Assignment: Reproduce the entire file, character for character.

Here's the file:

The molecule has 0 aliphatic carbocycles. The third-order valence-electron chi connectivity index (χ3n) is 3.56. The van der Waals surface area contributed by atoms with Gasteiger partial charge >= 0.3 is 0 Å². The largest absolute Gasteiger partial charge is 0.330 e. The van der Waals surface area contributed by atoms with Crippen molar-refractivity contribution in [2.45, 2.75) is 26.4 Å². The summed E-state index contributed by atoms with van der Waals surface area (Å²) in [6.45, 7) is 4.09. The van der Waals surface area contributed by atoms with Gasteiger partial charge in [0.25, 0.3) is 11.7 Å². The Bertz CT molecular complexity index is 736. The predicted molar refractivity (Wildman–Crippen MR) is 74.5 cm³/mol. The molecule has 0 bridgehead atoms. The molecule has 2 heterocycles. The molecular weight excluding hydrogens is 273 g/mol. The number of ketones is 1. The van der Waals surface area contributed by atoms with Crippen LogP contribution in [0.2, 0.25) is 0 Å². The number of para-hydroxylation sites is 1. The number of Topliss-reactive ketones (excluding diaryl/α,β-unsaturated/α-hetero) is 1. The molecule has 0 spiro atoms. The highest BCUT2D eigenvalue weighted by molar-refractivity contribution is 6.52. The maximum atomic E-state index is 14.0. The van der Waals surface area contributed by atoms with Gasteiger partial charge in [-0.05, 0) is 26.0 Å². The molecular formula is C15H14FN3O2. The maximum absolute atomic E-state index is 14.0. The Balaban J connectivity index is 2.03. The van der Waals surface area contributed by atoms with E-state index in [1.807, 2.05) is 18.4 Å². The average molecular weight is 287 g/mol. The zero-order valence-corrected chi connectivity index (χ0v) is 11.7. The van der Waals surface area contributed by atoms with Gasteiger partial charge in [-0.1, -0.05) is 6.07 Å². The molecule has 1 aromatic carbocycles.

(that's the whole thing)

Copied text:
The molecule has 0 aliphatic carbocycles. The third-order valence-electron chi connectivity index (χ3n) is 3.56. The van der Waals surface area contributed by atoms with Gasteiger partial charge >= 0.3 is 0 Å². The largest absolute Gasteiger partial charge is 0.330 e. The van der Waals surface area contributed by atoms with Crippen molar-refractivity contribution in [2.45, 2.75) is 26.4 Å². The summed E-state index contributed by atoms with van der Waals surface area (Å²) in [6.45, 7) is 4.09. The van der Waals surface area contributed by atoms with Gasteiger partial charge in [0.25, 0.3) is 11.7 Å². The Bertz CT molecular complexity index is 736. The predicted molar refractivity (Wildman–Crippen MR) is 74.5 cm³/mol. The molecule has 0 bridgehead atoms. The molecule has 2 heterocycles. The molecular weight excluding hydrogens is 273 g/mol. The number of ketones is 1. The van der Waals surface area contributed by atoms with Crippen LogP contribution in [0.2, 0.25) is 0 Å². The number of para-hydroxylation sites is 1. The number of Topliss-reactive ketones (excluding diaryl/α,β-unsaturated/α-hetero) is 1. The molecule has 0 spiro atoms. The highest BCUT2D eigenvalue weighted by molar-refractivity contribution is 6.52. The maximum atomic E-state index is 14.0. The van der Waals surface area contributed by atoms with Gasteiger partial charge in [-0.05, 0) is 26.0 Å². The molecular formula is C15H14FN3O2. The maximum absolute atomic E-state index is 14.0. The Balaban J connectivity index is 2.03. The van der Waals surface area contributed by atoms with E-state index in [1.807, 2.05) is 18.4 Å². The average molecular weight is 287 g/mol. The zero-order valence-corrected chi connectivity index (χ0v) is 11.7. The van der Waals surface area contributed by atoms with Gasteiger partial charge in [-0.1, -0.05) is 6.07 Å². The molecule has 1 aromatic carbocycles.